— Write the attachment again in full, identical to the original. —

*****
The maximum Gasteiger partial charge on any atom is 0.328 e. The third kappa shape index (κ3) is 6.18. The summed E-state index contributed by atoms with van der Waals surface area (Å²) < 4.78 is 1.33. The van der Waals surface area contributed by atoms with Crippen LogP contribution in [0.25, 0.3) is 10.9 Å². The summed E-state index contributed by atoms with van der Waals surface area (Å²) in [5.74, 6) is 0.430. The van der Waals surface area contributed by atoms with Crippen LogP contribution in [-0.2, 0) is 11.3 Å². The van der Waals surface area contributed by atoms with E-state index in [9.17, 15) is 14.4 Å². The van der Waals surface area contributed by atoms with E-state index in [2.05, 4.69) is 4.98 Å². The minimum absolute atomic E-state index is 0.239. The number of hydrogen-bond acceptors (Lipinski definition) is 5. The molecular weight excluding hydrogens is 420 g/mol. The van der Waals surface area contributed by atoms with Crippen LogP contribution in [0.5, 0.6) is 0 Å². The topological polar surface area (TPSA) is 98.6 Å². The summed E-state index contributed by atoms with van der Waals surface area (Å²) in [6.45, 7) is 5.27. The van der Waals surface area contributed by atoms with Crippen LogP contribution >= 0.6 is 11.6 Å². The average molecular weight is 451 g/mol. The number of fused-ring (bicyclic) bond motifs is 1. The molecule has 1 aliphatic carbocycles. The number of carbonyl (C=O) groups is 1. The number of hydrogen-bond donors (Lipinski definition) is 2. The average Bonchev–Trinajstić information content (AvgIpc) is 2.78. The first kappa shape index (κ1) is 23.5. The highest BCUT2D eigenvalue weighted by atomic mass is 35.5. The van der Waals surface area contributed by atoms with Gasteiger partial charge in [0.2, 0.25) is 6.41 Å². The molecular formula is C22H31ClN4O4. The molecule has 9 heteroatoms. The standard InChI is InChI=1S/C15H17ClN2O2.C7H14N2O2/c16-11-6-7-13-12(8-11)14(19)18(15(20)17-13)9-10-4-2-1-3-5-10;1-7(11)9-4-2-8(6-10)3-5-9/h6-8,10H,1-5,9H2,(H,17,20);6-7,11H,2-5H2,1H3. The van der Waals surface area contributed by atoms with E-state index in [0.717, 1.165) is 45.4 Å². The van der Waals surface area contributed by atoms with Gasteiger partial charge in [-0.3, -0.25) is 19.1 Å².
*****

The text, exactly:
The maximum Gasteiger partial charge on any atom is 0.328 e. The third kappa shape index (κ3) is 6.18. The summed E-state index contributed by atoms with van der Waals surface area (Å²) < 4.78 is 1.33. The van der Waals surface area contributed by atoms with Crippen LogP contribution in [0.25, 0.3) is 10.9 Å². The summed E-state index contributed by atoms with van der Waals surface area (Å²) in [5.74, 6) is 0.430. The van der Waals surface area contributed by atoms with Crippen LogP contribution in [-0.2, 0) is 11.3 Å². The van der Waals surface area contributed by atoms with E-state index in [9.17, 15) is 14.4 Å². The van der Waals surface area contributed by atoms with E-state index in [2.05, 4.69) is 4.98 Å². The minimum absolute atomic E-state index is 0.239. The number of hydrogen-bond acceptors (Lipinski definition) is 5. The molecular weight excluding hydrogens is 420 g/mol. The van der Waals surface area contributed by atoms with Crippen LogP contribution in [0.5, 0.6) is 0 Å². The topological polar surface area (TPSA) is 98.6 Å². The summed E-state index contributed by atoms with van der Waals surface area (Å²) in [6.45, 7) is 5.27. The van der Waals surface area contributed by atoms with Crippen LogP contribution >= 0.6 is 11.6 Å². The average molecular weight is 451 g/mol. The number of fused-ring (bicyclic) bond motifs is 1. The molecule has 1 aliphatic carbocycles. The number of carbonyl (C=O) groups is 1. The number of hydrogen-bond donors (Lipinski definition) is 2. The average Bonchev–Trinajstić information content (AvgIpc) is 2.78. The first kappa shape index (κ1) is 23.5. The highest BCUT2D eigenvalue weighted by atomic mass is 35.5. The van der Waals surface area contributed by atoms with Gasteiger partial charge in [0.2, 0.25) is 6.41 Å². The molecular formula is C22H31ClN4O4. The molecule has 9 heteroatoms. The standard InChI is InChI=1S/C15H17ClN2O2.C7H14N2O2/c16-11-6-7-13-12(8-11)14(19)18(15(20)17-13)9-10-4-2-1-3-5-10;1-7(11)9-4-2-8(6-10)3-5-9/h6-8,10H,1-5,9H2,(H,17,20);6-7,11H,2-5H2,1H3. The van der Waals surface area contributed by atoms with E-state index in [0.717, 1.165) is 45.4 Å². The van der Waals surface area contributed by atoms with Gasteiger partial charge in [-0.3, -0.25) is 19.1 Å².